Author: David Huffman
Sometimes when you’re shooting, you just wish you had a little more angle to your widest lens so you could “get it all in.” Including a sweeping vista in a landscape can be an interesting visual effect. Similarly, if you are shooting architecture, especially interiors, you may need to show a greater amount of the horizontal view of the room than your regular wide angle lens allows.
Today I’ll share with you some basic facts about wide angle lenses and also a technique to “stretch” your widest lens when you need to include more subject in the frame. There are three methods discussed below.
The first way to add more subjects in the image is to reduce focal length, by zooming to the short end of the lens or changing lenses.
Angle of view is the basic consideration and is expressed in degrees, based on a circle of 360 degrees horizontal, most lenses capture a fraction of this. I’ll use a full frame reference for focal length and angle of view in the following table; if you are using a smaller format camera, please see your manufacturer’s website for a useful reference.
|LENS FOCAL LENGTH||ANGLE OF VIEW||DESCRIPTOR|
|50 MM||47 DEGREES||NORMAL LENS|
|35 MM||63 DEGREES||MODERATE WIDE|
|28 MM||75 DEGREES||WIDE|
|24 MM||84 DEGREES||EXTRA WIDE|
|20 MM||94 DEGREES||ULTRA WIDE|
|15 MM||180 DEGREES||FISH EYE|
Pictures are included below to show the results of these lenses, all taken on tripod from exactly the same place.
The second way is to use a lens which is “wider” than other wide angle lenses, and I’m referring to a Fisheye lens.
The 15mm Fisheye lens is the most unique of the group. This is a “full frame” fisheye that provides a full image from corner to corner. It will “stretch” the subject in the corners and this is exaggerated if the lens is pointed above or below the horizon. (I use the horizon indicator in my Nikon D810 to keep things straight.) I find creative uses for this lens and if I am careful, the images don’t “scream fisheye” distortion with the bending of lines near the edges of the frame.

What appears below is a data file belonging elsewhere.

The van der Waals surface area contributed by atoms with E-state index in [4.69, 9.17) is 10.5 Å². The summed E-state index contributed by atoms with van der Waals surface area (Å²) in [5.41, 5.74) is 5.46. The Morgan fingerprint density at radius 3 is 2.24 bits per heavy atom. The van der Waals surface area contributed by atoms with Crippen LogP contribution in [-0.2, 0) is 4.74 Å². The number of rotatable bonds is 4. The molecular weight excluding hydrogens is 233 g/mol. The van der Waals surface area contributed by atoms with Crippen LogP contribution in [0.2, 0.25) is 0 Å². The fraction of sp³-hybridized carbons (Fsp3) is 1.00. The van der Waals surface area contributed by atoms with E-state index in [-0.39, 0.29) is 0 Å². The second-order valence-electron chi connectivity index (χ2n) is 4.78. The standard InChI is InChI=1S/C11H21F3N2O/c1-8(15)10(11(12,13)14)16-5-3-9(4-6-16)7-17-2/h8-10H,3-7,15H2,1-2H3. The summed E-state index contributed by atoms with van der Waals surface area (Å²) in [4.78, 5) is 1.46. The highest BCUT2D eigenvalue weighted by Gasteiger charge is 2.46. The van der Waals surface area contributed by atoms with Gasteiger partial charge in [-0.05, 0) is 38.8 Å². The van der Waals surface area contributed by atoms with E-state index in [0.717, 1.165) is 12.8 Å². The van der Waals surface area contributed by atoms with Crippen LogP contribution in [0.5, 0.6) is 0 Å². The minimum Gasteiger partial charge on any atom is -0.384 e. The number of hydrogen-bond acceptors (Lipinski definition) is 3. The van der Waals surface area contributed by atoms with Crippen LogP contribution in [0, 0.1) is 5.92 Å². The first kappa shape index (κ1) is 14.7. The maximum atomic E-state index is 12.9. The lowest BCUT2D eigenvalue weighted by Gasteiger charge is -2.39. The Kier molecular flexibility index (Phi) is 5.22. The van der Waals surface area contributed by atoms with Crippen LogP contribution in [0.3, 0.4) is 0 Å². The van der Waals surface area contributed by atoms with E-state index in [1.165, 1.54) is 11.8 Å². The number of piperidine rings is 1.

The third way to add more horizontal subject is to us a panoramic technique which combines 2 or more images, then “stitches” them together digitally. This can be accomplished in the firmware in some cameras, but I prefer to use a post production program to combine the images. The software programs have become much better over time, requiring less manual intervention to get a good final result.
Using Adobe ® PhotoShop ® I have two panoramic images, below, to share. The first image combines 2 images from the 20mm lens, for a total of approximately 180 degrees angle of view. I shot these two images by carefully leveling the camera, then rotating left for one shot and right for the second. I left about a 10% overlap in the images, so that the software can align the shots into a blended single image. To use this feature, from the Enhance menu, select PhotoMerge ®, then select PhotoMerge Panoramic ®. You’ll then navigate to the images to combine and the software will take over. It will align the images, and when done, it will ask you if you want the software to “fill in” the corners, select YES and that’s it. I also find it necessary to use the burn or dodge tool to blend the sky. Skies that are plain, like they often are in Scottsdale, show the blending at times, so I blend them manually for final effect.
The second panoramic image, below, is a blend of 3 images taken at 35mm focal length, for a total of about 180 degrees angle of view. Comparing the panoramic from the two different lenses, you will see a perspective change in the size of the subjects. It’s a personal preference, deciding which image you like best.
Panoramics take some practice, especially the blending. Also keep in mind that exposures often change across the subjects, from full sun to deep shadow. If indoors, the inclusion of window with bright daylight outside can be particularly challenging, but I’ll save that solution for another time.
Images and text copyright 2016, DW Huffman.